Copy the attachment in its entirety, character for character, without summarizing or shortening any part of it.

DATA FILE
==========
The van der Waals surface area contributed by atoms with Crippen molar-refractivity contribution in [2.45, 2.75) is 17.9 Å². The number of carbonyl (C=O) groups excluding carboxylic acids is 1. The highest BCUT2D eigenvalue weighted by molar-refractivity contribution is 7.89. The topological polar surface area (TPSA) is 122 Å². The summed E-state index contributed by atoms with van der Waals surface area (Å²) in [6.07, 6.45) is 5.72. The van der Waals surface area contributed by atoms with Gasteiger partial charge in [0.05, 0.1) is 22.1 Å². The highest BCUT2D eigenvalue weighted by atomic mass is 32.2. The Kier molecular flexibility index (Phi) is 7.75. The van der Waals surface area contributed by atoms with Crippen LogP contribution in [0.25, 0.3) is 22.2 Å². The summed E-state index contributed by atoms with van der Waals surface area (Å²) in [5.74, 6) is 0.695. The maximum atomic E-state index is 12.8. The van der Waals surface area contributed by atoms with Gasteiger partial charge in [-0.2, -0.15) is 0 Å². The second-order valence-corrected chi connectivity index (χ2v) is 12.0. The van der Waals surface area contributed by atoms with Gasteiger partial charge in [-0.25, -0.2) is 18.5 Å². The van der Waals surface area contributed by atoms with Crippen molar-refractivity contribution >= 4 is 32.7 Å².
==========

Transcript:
The van der Waals surface area contributed by atoms with Crippen molar-refractivity contribution in [2.45, 2.75) is 17.9 Å². The number of carbonyl (C=O) groups excluding carboxylic acids is 1. The highest BCUT2D eigenvalue weighted by molar-refractivity contribution is 7.89. The topological polar surface area (TPSA) is 122 Å². The summed E-state index contributed by atoms with van der Waals surface area (Å²) in [6.07, 6.45) is 5.72. The van der Waals surface area contributed by atoms with Gasteiger partial charge in [0.05, 0.1) is 22.1 Å². The highest BCUT2D eigenvalue weighted by atomic mass is 32.2. The Kier molecular flexibility index (Phi) is 7.75. The van der Waals surface area contributed by atoms with Crippen LogP contribution in [0.25, 0.3) is 22.2 Å². The summed E-state index contributed by atoms with van der Waals surface area (Å²) in [5.74, 6) is 0.695. The maximum atomic E-state index is 12.8. The van der Waals surface area contributed by atoms with Gasteiger partial charge in [-0.2, -0.15) is 0 Å². The second-order valence-corrected chi connectivity index (χ2v) is 12.0. The van der Waals surface area contributed by atoms with Gasteiger partial charge in [-0.25, -0.2) is 18.5 Å². The van der Waals surface area contributed by atoms with Crippen molar-refractivity contribution >= 4 is 32.7 Å².